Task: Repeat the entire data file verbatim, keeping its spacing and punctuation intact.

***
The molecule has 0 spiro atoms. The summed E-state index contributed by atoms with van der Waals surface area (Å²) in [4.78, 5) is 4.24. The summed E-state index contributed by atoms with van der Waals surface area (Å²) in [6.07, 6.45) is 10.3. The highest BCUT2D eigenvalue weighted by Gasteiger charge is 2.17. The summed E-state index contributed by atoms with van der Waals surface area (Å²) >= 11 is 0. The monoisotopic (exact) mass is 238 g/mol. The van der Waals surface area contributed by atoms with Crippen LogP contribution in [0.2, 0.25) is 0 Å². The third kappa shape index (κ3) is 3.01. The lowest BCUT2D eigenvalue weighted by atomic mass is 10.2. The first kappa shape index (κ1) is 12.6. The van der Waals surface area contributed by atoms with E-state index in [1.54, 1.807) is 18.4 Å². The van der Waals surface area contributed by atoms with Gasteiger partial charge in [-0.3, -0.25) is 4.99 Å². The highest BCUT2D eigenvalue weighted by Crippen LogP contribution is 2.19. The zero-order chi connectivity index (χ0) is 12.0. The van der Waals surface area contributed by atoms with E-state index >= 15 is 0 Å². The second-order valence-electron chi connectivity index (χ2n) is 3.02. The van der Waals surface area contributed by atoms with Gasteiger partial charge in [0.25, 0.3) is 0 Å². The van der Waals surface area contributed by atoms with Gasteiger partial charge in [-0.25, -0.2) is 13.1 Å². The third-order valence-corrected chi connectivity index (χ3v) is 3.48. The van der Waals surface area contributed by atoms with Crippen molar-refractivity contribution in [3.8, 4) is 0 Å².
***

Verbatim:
The molecule has 0 spiro atoms. The summed E-state index contributed by atoms with van der Waals surface area (Å²) in [4.78, 5) is 4.24. The summed E-state index contributed by atoms with van der Waals surface area (Å²) in [6.07, 6.45) is 10.3. The highest BCUT2D eigenvalue weighted by Gasteiger charge is 2.17. The summed E-state index contributed by atoms with van der Waals surface area (Å²) >= 11 is 0. The monoisotopic (exact) mass is 238 g/mol. The van der Waals surface area contributed by atoms with Crippen LogP contribution in [0.2, 0.25) is 0 Å². The third kappa shape index (κ3) is 3.01. The lowest BCUT2D eigenvalue weighted by atomic mass is 10.2. The first kappa shape index (κ1) is 12.6. The van der Waals surface area contributed by atoms with E-state index in [1.54, 1.807) is 18.4 Å². The van der Waals surface area contributed by atoms with Gasteiger partial charge in [-0.3, -0.25) is 4.99 Å². The highest BCUT2D eigenvalue weighted by Crippen LogP contribution is 2.19. The zero-order chi connectivity index (χ0) is 12.0. The van der Waals surface area contributed by atoms with E-state index >= 15 is 0 Å². The second-order valence-electron chi connectivity index (χ2n) is 3.02. The van der Waals surface area contributed by atoms with Gasteiger partial charge in [0.25, 0.3) is 0 Å². The van der Waals surface area contributed by atoms with Gasteiger partial charge in [-0.25, -0.2) is 13.1 Å². The third-order valence-corrected chi connectivity index (χ3v) is 3.48. The van der Waals surface area contributed by atoms with Crippen molar-refractivity contribution in [3.8, 4) is 0 Å².